They introduced House Concurrent Resolution 4413, which would form a group comprised of eight lawmakers from the two main parties, four lobbyists and a staff representative from both the House and Senate designated by administrative officials.
The task force was meant to bring the two legislative chambers together to discuss creating one set of sexual harassment policies and reporting procedures across the Legislature. It would replace the two sets of different regulations currently navigated by staff, lobbyists and lawmakers.
While the House approved the measure in mid-January, there was a backlash from staffers over who was selected to the task force and how many employees would be included in the work group. House and Senate leaders say the concerns were raised in private meetings.
Attempts to address those objections in the Senate have stalled, leaving the resolution all but dead, said Senate Majority Leader Sharon Nelson.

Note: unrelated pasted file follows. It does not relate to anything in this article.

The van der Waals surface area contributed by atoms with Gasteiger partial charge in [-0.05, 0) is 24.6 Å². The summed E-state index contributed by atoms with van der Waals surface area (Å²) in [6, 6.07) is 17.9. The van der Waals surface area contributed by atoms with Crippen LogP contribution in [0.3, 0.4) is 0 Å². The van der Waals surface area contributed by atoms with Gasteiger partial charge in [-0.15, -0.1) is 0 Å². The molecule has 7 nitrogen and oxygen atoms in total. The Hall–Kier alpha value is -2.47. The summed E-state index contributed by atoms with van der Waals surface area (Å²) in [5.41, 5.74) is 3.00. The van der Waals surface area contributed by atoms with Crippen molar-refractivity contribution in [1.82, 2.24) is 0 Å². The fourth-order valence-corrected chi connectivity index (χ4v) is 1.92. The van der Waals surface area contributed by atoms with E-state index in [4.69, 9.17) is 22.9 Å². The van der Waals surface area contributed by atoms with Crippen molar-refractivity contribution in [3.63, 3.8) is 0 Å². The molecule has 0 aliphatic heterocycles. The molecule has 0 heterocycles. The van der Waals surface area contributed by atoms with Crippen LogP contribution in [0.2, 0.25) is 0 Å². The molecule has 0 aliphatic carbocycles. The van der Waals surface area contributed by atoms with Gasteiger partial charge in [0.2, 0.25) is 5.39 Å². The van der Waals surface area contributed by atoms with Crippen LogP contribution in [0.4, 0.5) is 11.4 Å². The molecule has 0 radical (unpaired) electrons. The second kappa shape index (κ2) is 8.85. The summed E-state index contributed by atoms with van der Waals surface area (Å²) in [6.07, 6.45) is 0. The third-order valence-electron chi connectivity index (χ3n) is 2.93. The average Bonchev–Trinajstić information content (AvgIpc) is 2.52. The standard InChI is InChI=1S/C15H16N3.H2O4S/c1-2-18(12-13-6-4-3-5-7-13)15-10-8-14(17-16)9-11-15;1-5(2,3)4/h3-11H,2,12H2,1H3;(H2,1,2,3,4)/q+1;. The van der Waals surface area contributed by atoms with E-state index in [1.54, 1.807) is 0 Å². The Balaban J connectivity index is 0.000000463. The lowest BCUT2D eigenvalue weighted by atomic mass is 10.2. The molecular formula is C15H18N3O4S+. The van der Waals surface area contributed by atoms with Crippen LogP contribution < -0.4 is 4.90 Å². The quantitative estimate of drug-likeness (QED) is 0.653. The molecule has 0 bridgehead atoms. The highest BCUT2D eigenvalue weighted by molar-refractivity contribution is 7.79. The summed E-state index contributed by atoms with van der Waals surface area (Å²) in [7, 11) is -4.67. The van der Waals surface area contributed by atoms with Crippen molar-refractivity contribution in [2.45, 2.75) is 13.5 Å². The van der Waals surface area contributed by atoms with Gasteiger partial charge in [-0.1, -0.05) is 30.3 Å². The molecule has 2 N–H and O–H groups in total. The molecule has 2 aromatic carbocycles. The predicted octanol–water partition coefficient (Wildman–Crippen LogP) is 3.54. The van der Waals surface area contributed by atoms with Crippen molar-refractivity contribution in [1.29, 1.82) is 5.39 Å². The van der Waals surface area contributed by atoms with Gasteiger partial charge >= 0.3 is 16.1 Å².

Nelson, a Democrat from Maury Island, painted the false start as a temporary setback in a long process of truly addressing issues with sexual harassment in the Legislature.
She said she did not initially realize the “complexity” of combating sexual harassment or setting up a task force where staff feel represented.
“This isn’t a ‘let’s hurry up,’ ” Nelson said. “It’s a ‘let’s try to get it right.’ It’s a sensitive issue. And I learn more about that every day.”
Rebecca Johnson, a lobbyist who was instrumental in organizing the “Stand With Us” group, described progress this year as a mixed bag.
Johnson applauded new sexual harassment training requirements in the House and Senate and said “the conversation about sexual harassment seems to be far elevated this year as compared to other years.”
At the same time, she said the slow march toward discussions with the House, Senate, lobbyists and staff has been “a little bit frustrating.”
“Some of the difficulties or some of the conversations around that has really underscored how complicated this issue is,” Johnson said. “There aren’t easy solutions — otherwise we likely would have done them already.”